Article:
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While the rental apartments in Offenbach’s trendy neighborhoods continue to be cheap from a Frankfurt perspective, some Offenbach residents can no longer afford to rent there. The left-wing faction in the city parliament has therefore recently called for the protection of the milieu to be enacted for the popular Offenbach Nordend in order to prevent luxury renovations and the displacement of poorer people. However, the proposal was not approved. Oliver Stirböck of the Offenbach FDP, which forms a coalition with the CDU, Greens and Free Voters, said that he “could not see any disadvantage in upgrading the area”. District manager Marcus Schenk, on the other hand, hopes that “the Offenbach Nordend will not become the Frankfurt Nordend”.

With the boom, Offenbach’s social mix is ​​also changing. Middle class people who are no longer able to pay for a 3 or 4-room apartment in Frankfurt are looking in the neighboring town. Local politics has promoted this for years. One wishes for a “good mix” say representatives of almost all factions in the city.

It also happened that not a single social apartment was built at the port. The difference between the new quarter and the neighboring Nordend, where a lot is being built, is clear. This is shown by the statistics: while the proportion of foreigners in the north end is 50 percent, it is 24 percent in the port – a very low value for a district of Offenbach, which can probably be explained by the fact that many poorer migrants cannot afford the new quarter. At Hafenplatz, the proximity of the milieus leads to conflicts again and again, especially on summer evenings: Then the young people push out of the narrow apartments of their families in the north end on the stair-like square. There is the skyline view and fresh air from the Main for free. Some new residents react annoyed – and calls the regulatory office for disturbance of the peace.

In many ways, Frankfurt and Offenbach are still very different. The unemployment rate in Offenbach was 8.7 percent in February – in Frankfurt it was 5.3. The differences in money are also clear: In Offenbach, disposable income per person in 2016 was EUR 17,687. This value is a purely statistical figure, since, for example, small children have no income – but it is always good for comparison. And lo and behold: the income value in Frankfurt in the same period was 21,690 euros. In addition, the cities have extremely different incomes: Although only around five times as many people live in Frankfurt as in Offenbach – the city earns 34 times more than the neighboring city through trade tax: in 2019 it was 2.014 billion euros. In Offenbach: 60 million.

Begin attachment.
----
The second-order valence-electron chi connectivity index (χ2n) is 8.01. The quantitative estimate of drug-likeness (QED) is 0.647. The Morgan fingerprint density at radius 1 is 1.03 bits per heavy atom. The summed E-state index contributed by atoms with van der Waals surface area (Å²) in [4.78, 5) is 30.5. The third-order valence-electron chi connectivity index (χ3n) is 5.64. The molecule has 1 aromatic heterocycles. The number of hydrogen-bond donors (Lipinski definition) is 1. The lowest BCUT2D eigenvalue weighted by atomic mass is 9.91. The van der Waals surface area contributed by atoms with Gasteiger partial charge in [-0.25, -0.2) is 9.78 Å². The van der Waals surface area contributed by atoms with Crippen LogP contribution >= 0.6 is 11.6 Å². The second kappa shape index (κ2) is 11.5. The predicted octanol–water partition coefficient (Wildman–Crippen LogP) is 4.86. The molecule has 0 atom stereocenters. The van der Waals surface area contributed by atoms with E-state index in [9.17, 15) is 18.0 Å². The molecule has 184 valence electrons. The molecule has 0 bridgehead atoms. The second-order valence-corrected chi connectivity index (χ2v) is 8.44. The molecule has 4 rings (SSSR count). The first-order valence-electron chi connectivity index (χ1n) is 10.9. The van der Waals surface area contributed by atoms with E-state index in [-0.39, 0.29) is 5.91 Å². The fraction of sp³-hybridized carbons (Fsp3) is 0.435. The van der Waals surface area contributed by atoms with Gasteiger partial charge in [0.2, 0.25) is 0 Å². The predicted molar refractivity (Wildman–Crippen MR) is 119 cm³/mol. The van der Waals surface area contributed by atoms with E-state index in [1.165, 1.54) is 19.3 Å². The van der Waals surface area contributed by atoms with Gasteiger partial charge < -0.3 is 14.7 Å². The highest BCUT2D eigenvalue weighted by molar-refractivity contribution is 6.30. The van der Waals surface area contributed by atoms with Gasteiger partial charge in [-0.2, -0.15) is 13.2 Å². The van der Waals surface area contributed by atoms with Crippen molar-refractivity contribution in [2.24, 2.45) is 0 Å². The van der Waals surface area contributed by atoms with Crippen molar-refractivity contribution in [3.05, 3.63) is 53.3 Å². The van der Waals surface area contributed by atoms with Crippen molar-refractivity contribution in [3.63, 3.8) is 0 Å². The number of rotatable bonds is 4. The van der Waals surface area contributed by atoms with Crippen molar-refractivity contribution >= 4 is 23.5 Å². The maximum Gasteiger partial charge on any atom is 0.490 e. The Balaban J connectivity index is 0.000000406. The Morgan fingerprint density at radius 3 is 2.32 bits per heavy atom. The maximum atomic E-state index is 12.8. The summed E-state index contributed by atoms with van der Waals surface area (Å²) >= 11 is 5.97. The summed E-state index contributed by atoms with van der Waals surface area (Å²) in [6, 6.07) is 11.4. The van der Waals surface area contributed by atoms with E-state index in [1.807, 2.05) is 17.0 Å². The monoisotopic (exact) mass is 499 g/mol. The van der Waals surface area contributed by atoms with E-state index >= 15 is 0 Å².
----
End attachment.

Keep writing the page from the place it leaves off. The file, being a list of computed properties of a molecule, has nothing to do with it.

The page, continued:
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“We also have to develop office space there because of affordable housing,” says Offenbach’s Mayor Felix Schwenke (SPD) when asked why almost all of the Kaiserlei’s businesses arise despite the housing shortage. If trade tax bubbles again in the former industrial city of Offenbach, which was hit by structural change, the idea is that the city can again afford to build affordable apartments. These are currently being built by the state-owned Nassauische homestead – but hardly by the municipal housing association GBO.

Offenbach’s image promoted as a hip creative location in recent years should also help to ensure that more money flows into the city’s treasury. For example, several Frankfurt companies have recently decided to move to Offenbach: Last year, for example, the Kastner agency, which, among other things, was responsible for the advertising concept for the energy drink “Red Bull”. And in 2017 the Levi’s Germany headquarters with around 60 employees moved from Frankfurt’s Bahnhofsviertel to a former industrial hall in Offenbach’s Nordend.

Offenbach is planning a “design park” with the Hochschule für Gestaltung (HfG), which will receive a new building at the port. It doesn’t have to be a place – the concept is primarily to be understood as strengthening the local creative infrastructure. If you meet design professor Frank Zebner, who heads the project, you will notice a city map without a city name in his documents: It shows Frankfurt’s east and Offenbach’s west: The Frankfurt part, between the ECB and Ratswegkreisel, is called “Eastside” there. “Offenbacher district” says “Design Park”. The cities look like a single metropolis on the map. This idea is no longer so absurd.